The drone technology emulating Mother Nature to reverse the ravages of deforestation

Lord of the Trees’ drone-based survey results are paired with AI technology to find scientific solutions to climate change and biodiversity loss.

Having launched Australia’s first EcoXpo in Australia to showcase how easy and achievable sustainable living can be for consumers and businesses alike, Aymeric Madous sold that business six years later. After a brief foray into the world of property management, Aymeric founded Lord of the Trees at the end of 2019.

“The world is in the midst of an undeniable climate crisis,” Aymeric says. “In 2017, for example, the equivalent of 40 football fields were cleared or burnt every minute of every day to produce timber or make way for soy and palm oil crops and cattle pasture. Late in 2019 and into 2020, Australia lost 21 per cent of our forests through bushfire.

“Trees are an invaluable part of our very existence: they provide oxygen we breathe, draw down carbon dioxide from the atmosphere, provide food, shelter, clean water and regulate our weather patterns,” Aymeric adds. “It’s estimated that 22 trees are needed to meet the demand of one person per day.”

This knowledge was the key driver Lord of the Trees. After watching a documentary by Sir David Attenborough on the transformation of the Galapagos Islands from a barren volcanic landscape into one of lush vegetation through wind-borne seeds, Aymeric set out on a mission to emulate Mother Nature through drone technology, science and environmental expertise to create an equivalent method of effective natural seeding.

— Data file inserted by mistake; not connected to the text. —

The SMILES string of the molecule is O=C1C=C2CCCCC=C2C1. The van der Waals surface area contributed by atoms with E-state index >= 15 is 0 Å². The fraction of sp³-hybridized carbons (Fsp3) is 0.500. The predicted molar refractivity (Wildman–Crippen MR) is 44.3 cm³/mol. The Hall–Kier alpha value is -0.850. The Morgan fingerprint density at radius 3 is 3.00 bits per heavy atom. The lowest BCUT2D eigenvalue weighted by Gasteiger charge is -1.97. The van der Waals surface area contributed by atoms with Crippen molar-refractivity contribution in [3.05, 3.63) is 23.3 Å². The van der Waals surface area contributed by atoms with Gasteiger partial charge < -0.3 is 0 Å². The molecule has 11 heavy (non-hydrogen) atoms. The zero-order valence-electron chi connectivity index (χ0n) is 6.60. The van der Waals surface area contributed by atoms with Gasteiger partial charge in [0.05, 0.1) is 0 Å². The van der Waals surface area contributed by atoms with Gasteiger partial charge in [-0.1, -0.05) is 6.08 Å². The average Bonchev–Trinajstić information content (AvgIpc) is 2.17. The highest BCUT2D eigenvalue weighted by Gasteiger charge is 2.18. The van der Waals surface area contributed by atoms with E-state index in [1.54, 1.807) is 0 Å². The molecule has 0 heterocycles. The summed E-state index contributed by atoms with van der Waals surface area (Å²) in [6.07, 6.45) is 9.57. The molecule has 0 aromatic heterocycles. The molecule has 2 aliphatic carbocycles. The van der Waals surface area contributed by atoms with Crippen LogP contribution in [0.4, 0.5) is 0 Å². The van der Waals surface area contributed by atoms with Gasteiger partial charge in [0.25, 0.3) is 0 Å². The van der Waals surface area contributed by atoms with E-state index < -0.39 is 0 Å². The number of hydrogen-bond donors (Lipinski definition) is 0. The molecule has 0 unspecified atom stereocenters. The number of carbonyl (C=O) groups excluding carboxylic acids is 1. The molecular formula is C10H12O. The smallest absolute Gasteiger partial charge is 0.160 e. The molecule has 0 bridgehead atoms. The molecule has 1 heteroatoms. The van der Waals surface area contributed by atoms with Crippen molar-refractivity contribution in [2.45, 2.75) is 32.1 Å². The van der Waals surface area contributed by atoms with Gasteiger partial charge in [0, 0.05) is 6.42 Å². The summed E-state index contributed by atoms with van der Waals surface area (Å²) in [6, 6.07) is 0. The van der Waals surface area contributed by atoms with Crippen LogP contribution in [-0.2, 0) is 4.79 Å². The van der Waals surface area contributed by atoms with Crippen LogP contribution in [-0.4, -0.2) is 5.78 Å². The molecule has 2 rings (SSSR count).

Lord of the Trees has developed autonomous pre-programmed drones that replant deforested areas around the world. Working with the mining sector, local governments, the agricultural industry and landowners, the organisation is helping accelerate reforestation efforts and achieve planting on a mass scale at a significantly reduced cost.

While seedlings offer instant visual gratification, they have a failure rate of 60–70 per cent and producing them is costly in terms of labour, energy and transportation. Lord of the Trees, therefore, has adopted a direct seeding model, partnering with CSIRO to develop its Seedpod technology in order to enhance growth rates.

“While this takes patience in waiting for seeds to germinate and then grow, this method creates a root system that is 70 per cent stronger than when planting seedlings,” Aymeric explains. “And the failure rate of seeding is only around 15 per cent – up to 50 per cent lower compared to using seedlings.”

The use of drones enables Lord of the Trees to plant five hectares of seeds per hour, whereas manual methods only cover one hectare in the same period of time.

“One of our drones can plant 160,000 seed pods in a day compared to only 800 seedlings planted by hand,” Aymeric says. “We rely on artificial intelligence to pre-program the drones so they can work day and night. They are able to shoot two seed pods per second. We just need two each day to swap batteries and reload seed pods into the drone.”

The company is also conducting drone-based surveys whose results are paired with AI technology to find scientific solutions to climate change and biodiversity loss, and using its drones to help generate ecological mapping tools to guide global restoration efforts. “These maps can show where we should focus our restoration efforts to have the greatest impacts on carbon capture and biodiversity,” Aymeric explains.

The business has just closed its first capital raise with a globally recognised venture capital firm, which will help the company fund branching out to provide services to the American farming industry and the expansion of reforestation projects in Europe.

This article first appeared in issue 34 of the Inside Small Business quarterly magazine